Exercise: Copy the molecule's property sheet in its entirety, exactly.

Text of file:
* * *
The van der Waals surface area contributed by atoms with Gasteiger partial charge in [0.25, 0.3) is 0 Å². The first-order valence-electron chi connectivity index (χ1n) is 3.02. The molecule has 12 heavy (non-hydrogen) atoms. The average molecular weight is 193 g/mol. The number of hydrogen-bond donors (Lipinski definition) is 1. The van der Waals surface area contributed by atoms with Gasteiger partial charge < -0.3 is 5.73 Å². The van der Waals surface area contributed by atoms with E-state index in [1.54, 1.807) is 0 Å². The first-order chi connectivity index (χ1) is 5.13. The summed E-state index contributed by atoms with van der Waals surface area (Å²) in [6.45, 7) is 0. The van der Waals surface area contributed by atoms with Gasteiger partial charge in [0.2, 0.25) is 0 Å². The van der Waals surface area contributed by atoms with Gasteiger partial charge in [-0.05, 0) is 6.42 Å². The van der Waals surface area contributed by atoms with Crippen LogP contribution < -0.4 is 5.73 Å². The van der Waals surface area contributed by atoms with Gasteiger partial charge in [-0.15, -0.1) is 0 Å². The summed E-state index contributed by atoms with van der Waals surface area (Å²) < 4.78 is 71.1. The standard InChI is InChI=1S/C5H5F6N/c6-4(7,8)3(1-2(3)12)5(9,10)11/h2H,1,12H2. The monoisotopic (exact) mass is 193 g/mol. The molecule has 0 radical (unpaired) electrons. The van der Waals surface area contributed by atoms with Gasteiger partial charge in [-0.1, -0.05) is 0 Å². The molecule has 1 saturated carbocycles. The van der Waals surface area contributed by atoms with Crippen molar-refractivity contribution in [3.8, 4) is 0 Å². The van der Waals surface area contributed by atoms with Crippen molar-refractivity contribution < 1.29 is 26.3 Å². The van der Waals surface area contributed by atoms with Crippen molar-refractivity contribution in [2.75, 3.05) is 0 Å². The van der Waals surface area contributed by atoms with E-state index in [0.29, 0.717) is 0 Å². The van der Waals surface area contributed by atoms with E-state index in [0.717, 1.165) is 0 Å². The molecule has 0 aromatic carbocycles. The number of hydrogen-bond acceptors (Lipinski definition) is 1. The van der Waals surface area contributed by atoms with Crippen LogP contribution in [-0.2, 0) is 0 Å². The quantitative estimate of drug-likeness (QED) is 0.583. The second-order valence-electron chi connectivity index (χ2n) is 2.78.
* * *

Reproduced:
The van der Waals surface area contributed by atoms with Gasteiger partial charge in [0.25, 0.3) is 0 Å². The first-order valence-electron chi connectivity index (χ1n) is 3.02. The molecule has 12 heavy (non-hydrogen) atoms. The average molecular weight is 193 g/mol. The number of hydrogen-bond donors (Lipinski definition) is 1. The van der Waals surface area contributed by atoms with Gasteiger partial charge < -0.3 is 5.73 Å². The van der Waals surface area contributed by atoms with E-state index in [1.54, 1.807) is 0 Å². The first-order chi connectivity index (χ1) is 5.13. The summed E-state index contributed by atoms with van der Waals surface area (Å²) in [6.45, 7) is 0. The van der Waals surface area contributed by atoms with Gasteiger partial charge in [0.2, 0.25) is 0 Å². The van der Waals surface area contributed by atoms with Gasteiger partial charge in [-0.05, 0) is 6.42 Å². The van der Waals surface area contributed by atoms with Crippen LogP contribution < -0.4 is 5.73 Å². The van der Waals surface area contributed by atoms with Gasteiger partial charge in [-0.15, -0.1) is 0 Å². The summed E-state index contributed by atoms with van der Waals surface area (Å²) < 4.78 is 71.1. The standard InChI is InChI=1S/C5H5F6N/c6-4(7,8)3(1-2(3)12)5(9,10)11/h2H,1,12H2. The monoisotopic (exact) mass is 193 g/mol. The molecule has 0 radical (unpaired) electrons. The van der Waals surface area contributed by atoms with Gasteiger partial charge in [-0.1, -0.05) is 0 Å². The molecule has 1 saturated carbocycles. The van der Waals surface area contributed by atoms with Crippen molar-refractivity contribution in [3.8, 4) is 0 Å². The van der Waals surface area contributed by atoms with Crippen molar-refractivity contribution < 1.29 is 26.3 Å². The van der Waals surface area contributed by atoms with Crippen molar-refractivity contribution in [2.75, 3.05) is 0 Å². The van der Waals surface area contributed by atoms with E-state index in [0.29, 0.717) is 0 Å². The van der Waals surface area contributed by atoms with E-state index in [0.717, 1.165) is 0 Å². The molecule has 0 aromatic carbocycles. The number of hydrogen-bond acceptors (Lipinski definition) is 1. The van der Waals surface area contributed by atoms with Crippen LogP contribution in [-0.2, 0) is 0 Å². The quantitative estimate of drug-likeness (QED) is 0.583. The second-order valence-electron chi connectivity index (χ2n) is 2.78.